What is detachment of the retina?
The term is actually a misnomer. It is really a split or a separation between the layers of the retina. The rod-and-cone layer is lifted off the deeper pigment retinal layer. Since the usual term used is detachment, it will be kept as such.
A detachment occurs: either because the retina is pulled off by contractile bands or shrinkage of the liquid in the eye; or because it is pushed off by blood or liquid.
A detachment can also occur if tears or holes appear in the retina and the liquid in the eye leaks behind the retina, separating it off. This is the commonest cause of detachments.
What causes these holes or tears to appear in the retina?
The commonest causes are:
(A) Injury to the eyeball
(B) A degenerated retina, as in old age, or a pathological myopic eye
(C) Sudden jerky movements or excess strain in an eye in which the cataract has been removed (aphakic eye). This acquires more importance if the eye was, in addition, myopic before the cataract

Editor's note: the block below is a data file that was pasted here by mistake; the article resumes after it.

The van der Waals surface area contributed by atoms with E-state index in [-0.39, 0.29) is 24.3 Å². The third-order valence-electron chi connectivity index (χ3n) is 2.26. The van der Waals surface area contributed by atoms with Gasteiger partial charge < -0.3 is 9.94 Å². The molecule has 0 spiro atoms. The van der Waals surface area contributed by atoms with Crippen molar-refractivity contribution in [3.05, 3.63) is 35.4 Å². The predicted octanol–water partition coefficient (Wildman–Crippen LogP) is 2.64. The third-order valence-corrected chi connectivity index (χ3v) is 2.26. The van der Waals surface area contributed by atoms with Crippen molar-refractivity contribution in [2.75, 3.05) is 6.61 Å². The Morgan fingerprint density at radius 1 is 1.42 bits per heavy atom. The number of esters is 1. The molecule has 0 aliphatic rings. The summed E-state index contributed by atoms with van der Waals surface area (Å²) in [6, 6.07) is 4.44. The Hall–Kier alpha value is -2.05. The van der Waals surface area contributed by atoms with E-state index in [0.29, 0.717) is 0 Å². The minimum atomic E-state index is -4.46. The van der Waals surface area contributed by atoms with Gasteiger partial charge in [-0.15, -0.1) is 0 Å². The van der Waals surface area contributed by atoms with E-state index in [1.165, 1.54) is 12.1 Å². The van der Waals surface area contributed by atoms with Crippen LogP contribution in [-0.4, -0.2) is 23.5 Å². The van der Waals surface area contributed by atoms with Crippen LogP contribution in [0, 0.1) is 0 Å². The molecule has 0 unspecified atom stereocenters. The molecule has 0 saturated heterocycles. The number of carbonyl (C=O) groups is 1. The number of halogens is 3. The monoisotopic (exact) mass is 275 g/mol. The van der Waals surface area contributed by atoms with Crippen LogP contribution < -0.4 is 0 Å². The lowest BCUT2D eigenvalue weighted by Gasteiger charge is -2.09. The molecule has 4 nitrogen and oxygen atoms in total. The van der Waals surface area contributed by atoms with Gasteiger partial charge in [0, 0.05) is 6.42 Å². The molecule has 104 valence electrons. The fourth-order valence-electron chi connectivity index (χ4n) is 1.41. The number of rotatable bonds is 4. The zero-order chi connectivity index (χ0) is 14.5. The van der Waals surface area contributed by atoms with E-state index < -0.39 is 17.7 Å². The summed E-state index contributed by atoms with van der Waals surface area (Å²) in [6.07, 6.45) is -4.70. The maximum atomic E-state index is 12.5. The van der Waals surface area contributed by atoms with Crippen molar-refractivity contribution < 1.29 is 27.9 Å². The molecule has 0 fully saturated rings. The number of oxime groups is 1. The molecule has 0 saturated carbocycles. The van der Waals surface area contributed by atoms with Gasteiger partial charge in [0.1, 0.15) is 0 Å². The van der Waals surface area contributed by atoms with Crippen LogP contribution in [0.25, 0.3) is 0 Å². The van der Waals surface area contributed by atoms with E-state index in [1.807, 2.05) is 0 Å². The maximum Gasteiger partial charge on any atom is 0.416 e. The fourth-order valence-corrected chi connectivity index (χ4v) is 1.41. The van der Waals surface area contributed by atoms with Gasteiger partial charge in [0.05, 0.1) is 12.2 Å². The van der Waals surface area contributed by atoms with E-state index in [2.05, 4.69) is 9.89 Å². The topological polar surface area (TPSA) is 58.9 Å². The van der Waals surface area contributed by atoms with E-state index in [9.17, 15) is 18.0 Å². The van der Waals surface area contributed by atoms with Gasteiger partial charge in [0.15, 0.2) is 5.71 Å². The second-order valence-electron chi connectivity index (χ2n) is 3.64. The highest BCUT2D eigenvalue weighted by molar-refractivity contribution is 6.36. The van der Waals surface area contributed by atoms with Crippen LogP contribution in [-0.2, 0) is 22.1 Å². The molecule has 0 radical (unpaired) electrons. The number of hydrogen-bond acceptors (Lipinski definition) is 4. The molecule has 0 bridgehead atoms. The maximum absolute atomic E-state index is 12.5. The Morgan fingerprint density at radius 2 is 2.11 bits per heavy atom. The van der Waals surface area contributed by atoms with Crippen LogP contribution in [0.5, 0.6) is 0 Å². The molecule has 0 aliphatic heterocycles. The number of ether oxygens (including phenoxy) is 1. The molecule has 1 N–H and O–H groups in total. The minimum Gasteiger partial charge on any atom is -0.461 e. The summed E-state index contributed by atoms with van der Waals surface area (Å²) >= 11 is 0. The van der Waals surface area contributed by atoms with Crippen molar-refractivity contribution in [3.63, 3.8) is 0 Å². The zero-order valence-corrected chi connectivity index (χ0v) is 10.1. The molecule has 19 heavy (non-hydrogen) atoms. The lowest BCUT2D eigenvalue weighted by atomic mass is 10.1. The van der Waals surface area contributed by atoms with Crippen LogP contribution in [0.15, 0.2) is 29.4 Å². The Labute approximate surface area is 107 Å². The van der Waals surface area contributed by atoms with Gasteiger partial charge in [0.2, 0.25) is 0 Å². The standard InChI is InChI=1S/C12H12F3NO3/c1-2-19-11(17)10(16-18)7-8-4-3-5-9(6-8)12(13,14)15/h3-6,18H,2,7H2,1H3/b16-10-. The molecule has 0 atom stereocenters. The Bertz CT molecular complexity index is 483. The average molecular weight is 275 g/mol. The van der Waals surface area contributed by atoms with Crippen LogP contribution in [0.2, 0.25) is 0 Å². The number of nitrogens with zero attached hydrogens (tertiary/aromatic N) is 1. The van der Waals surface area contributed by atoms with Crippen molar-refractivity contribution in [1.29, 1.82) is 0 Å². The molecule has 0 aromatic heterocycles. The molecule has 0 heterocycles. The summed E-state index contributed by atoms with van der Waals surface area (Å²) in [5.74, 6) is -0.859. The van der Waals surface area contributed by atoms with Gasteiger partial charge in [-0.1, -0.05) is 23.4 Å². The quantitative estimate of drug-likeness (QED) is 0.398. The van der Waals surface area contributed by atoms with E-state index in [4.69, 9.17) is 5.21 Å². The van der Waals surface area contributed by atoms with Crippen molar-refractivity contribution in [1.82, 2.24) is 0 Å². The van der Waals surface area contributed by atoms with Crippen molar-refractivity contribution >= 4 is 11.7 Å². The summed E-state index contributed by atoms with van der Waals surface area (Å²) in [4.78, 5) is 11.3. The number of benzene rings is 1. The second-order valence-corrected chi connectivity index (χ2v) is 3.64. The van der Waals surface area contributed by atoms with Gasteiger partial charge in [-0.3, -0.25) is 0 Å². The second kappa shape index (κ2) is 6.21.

(D) A diseased eye with a past history of blood pressure or diabetes and other constitutional changes.
What does the doctor see in an eye which has a detachment retina? Can there be a doubt about his diagnosis?
Unless the detachment is in the very early stage, its clinical picture is characteristic. The detachment retina (in the opposite pole or segment to which the patient sees the loss of vision, as the retinal image is inverted) is clearly visualised as a grey curtain with wrinkles and folds bulging its surface in which the retinal vessels meander up and down. It is usually an unmistakable diagnosis and there is seldom any doubt.